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Stroke and TIA: Who Is Affected - Topic Overview

About 795,000 people in the United States have a stroke each year. About 610,000 are first strokes, and about 185,000 are recurrent attacks:1

  • Stroke is a leading cause of death, after heart disease and cancer.
  • Stroke is a leading cause of serious, long-term disability in the United States.
  • Women are less likely than men to have a stroke in almost all age ranges. But because women live longer than men, their lifetime risk of stroke is higher than for men. And more women than men die from strokes every year.
  • Blacks are almost twice as likely as whites to have a stroke.

The exact number of people who have had a transient ischemic attack (TIA) is not known for certain, because people do not always recognize a TIA. And about half of the people who have had a TIA don't ever see a doctor for it.

Recommended Related to Stroke

Surviving Stroke: A Personal Story

It all started with a headache -- pounding pain behind the left eye -- that wouldn't go away. A healthy 37-year-old at the time, Jill Bolte Taylor tried to shake the pain with a cardioworkout. But that didn't work. Feeling rocky, Taylor headed for her shower. She noticed herself losing coordination and struggling with balance -- she had to lean against her shower wall. The shower's roar startled her, and her sense of where her body began and ended was fading. "My perception of myself was that...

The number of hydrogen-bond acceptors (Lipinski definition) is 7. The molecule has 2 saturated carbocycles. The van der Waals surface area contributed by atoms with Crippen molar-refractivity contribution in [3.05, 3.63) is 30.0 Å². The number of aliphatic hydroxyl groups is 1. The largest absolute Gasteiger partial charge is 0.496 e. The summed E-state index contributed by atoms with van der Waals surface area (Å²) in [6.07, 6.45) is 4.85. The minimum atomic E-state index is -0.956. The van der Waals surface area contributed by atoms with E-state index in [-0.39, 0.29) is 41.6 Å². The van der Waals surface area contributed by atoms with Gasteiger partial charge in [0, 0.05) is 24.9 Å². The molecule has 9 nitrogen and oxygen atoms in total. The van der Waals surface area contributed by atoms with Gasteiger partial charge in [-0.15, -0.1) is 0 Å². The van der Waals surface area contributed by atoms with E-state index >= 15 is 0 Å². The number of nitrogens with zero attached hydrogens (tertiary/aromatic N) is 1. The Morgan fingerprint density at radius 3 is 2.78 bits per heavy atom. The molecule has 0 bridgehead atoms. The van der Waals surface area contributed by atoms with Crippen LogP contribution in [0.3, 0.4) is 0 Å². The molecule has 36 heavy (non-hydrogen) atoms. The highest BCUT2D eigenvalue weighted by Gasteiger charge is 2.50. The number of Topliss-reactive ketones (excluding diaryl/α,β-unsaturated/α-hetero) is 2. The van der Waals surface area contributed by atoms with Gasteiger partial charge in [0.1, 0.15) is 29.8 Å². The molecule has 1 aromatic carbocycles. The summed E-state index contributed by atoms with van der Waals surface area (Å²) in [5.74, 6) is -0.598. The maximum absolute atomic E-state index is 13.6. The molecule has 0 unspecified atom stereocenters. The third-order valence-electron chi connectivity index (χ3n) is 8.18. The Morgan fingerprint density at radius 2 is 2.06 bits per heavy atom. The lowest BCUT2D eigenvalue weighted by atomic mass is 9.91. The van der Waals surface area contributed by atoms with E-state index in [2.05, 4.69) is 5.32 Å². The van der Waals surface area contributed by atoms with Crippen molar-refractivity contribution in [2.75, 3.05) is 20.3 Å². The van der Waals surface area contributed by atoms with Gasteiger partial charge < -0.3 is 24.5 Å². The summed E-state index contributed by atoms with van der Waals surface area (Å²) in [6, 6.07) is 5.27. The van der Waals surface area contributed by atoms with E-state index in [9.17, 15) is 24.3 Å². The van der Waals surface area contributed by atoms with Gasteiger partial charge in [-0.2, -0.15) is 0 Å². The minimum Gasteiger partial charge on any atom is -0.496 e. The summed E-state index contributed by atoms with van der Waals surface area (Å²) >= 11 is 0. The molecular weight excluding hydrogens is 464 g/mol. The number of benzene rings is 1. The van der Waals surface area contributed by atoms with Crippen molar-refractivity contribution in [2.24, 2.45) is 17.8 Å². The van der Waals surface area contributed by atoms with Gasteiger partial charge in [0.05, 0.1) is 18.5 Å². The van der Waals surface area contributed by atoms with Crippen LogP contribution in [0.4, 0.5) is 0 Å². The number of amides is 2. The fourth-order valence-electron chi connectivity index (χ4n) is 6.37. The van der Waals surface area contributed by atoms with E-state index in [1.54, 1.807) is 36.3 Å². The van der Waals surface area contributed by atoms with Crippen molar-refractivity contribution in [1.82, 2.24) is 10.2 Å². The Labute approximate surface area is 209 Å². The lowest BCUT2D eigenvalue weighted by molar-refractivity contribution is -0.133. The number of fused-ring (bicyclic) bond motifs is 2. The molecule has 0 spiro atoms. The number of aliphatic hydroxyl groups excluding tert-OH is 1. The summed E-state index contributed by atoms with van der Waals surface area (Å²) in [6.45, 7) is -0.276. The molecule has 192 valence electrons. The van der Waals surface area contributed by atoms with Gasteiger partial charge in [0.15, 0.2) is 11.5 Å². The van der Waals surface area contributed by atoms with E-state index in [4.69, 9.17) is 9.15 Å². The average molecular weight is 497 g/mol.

Read the Surviving Stroke: A Personal Story article > >

It is estimated that about 200,000 TIAs are diagnosed by a doctor in the United States each year. Men, African Americans, and Mexican Americans have TIAs more often than women and people of other races.1

1

WebMD Medical Reference from Healthwise

Last Updated: January 03, 2013
This information is not intended to replace the advice of a doctor. Healthwise disclaims any liability for the decisions you make based on this information.
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